Cooper's came in 1985 when, as a young coach in a community that loves its sports teams, Todd Crandell, the star goalie on a hockey squad headed toward a championship –– and the boy Cooper had bonded with while coaching him in lessons and junior leagues as a child –– was discovered doing drugs on the way to a game.
Today, the 54-year-old coach calls it a "crossroads decision." He had no doubt that if he got rid of Crandell, a linchpin and leader of the team, Northview's hockey aspirations for the season would be over.
He was right.
"I remember, when it all went down," says Cooper, who informed officials of his goalie's drug use, "I had a player walk right up to me and say, ‘You just threw away the state title.'"
For Crandell, things got even worse. In addition to being removed from the team, the high school expelled him, which meant he wouldn't graduate.
It was all too much for Terry and Cindy. They kicked him out of the house.
"Here I am, just turned 18 years old," Crandell remembers. "I have my dad looking at me with tears running down his face, saying, ‘This is the worst day of my life since your mother committed suicide.'"
To be sure, there were lower moments to come. Like the instances during his 13 years of addiction when he lived in his car and crack houses. Or, the rainy Christmas day he spent homeless on the beach in Florida, alone with a bottle of vodka, trying to think of reasons why he shouldn't kill himself.
But those early disappointments and fractured relationships in Sylvania during his teen-aged years seem to be the ones that haunt him most. They're also the ones that Crandell has worked hardest to fix since April 15, 1993, when he finally decided he'd had enough and abruptly quit drugs and alcohol for good –– just a day after he was arrested for his third DUI and, he says, registered a blood-alcohol content level of .36 (.40 is considered comatose).
Crandell dove headfirst into sobriety: He attended countless Alcoholics Anonymous support group meetings, read books on addiction, absorbed the words of counselors, "anything I could think of to learn more about drug use and alcoholism," he says. "And I started to see that my life was getting better and better without doing drugs. So, I started to set additional goals for myself."
That including trying out and winning a spot as a backup goalie for the semi-professional East Coast Hockey League team the Toledo Storm in 1994.
"That was really a moment of victory for him," says Cooper, who once again has the close relationship with Crandell that was frayed for years after the coach kicked him off the high school team. "I think that in the back of his mind, he always had this regret that he threw away so much God-given talent. Like he didn't even give himself a chance."
Crandell earned a business degree from Lourdes College in 1998, and he recently earned his master's degree in counseling from Michigan's Spring Arbor University. (Back in 1985, while still very much an addict, Crandell had the presence of mind to convince his parents to let him move back into the house so he could re-enroll at Northview and earn his high-school diploma.)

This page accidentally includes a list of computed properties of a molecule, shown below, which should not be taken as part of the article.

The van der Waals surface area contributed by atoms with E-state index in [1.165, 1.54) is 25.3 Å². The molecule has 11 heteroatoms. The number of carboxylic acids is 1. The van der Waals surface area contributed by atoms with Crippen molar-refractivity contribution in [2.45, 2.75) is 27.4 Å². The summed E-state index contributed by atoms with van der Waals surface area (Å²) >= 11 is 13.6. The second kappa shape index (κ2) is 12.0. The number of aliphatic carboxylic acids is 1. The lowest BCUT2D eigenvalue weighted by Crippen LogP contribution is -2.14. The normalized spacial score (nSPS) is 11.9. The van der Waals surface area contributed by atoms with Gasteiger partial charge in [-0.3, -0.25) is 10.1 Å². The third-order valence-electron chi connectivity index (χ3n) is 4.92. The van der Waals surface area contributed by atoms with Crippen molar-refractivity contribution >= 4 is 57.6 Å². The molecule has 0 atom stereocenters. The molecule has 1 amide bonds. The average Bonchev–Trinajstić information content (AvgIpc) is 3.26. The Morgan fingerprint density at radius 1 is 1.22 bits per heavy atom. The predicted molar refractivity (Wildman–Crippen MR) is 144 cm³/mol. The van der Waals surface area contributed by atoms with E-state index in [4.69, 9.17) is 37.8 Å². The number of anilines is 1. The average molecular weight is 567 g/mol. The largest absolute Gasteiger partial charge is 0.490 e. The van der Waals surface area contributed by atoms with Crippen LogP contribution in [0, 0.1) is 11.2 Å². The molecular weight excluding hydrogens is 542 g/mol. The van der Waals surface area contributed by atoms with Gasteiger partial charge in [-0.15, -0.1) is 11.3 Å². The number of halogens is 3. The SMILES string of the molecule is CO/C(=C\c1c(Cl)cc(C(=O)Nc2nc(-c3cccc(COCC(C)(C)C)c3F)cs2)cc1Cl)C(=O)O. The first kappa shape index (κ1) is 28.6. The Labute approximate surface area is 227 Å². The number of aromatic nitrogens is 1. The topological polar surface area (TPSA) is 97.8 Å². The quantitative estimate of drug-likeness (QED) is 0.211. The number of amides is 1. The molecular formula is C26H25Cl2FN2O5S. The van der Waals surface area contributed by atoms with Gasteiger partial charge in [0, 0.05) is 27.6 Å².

But one of his biggest accomplishments is the movement that he's made his life's work since 2001: Racing For Recovery.
Crandell had already started competing in Ironman competitions by then –– the first one in Florida in 1999 –– as a more productive outlet for the intense energy and drive that he'd once channeled into drugs and alcohol. But he was inspired to share his message of hope with others still battling addiction, as well as to deter youth from making the same bad decisions he did by promoting health and fitness.
Today, Racing For Recovery's activities include support-group meetings and race events held across the country, such as the Half Iron Man Triathalon that takes place in Sylvania every June.
"Racing For Recovery does as much for Todd every day of the week as it does for anyone who participates in those events," says his father, who lives just a few miles from Todd, his wife Melissa, and their four children: Skylar, 9, Konor, 6, Madison, 4, and Mason, 2. "That's his path to staying sober and being where he needs to be."
In fact, everything seems to be going well for Crandell now. He co-wrote a book on his life, From Addict to Ironman (Breakaway Books). His schedule is filled with speaking engagements from New Hampshire to the Virgin Islands. He even has a reality-TV show deal in the works, the brainchild of Hollywood screenwriters who came across Crandell's story and envision him intervening in lives of addicts on a series next year.
For once, it isn't another case of perception not matching reality. Todd Crandell really is the picture of happiness.
And everything is just as it appears.
For more information about Racing For Recovery, call 419/824-8462 or visit www.racingforrecovery.com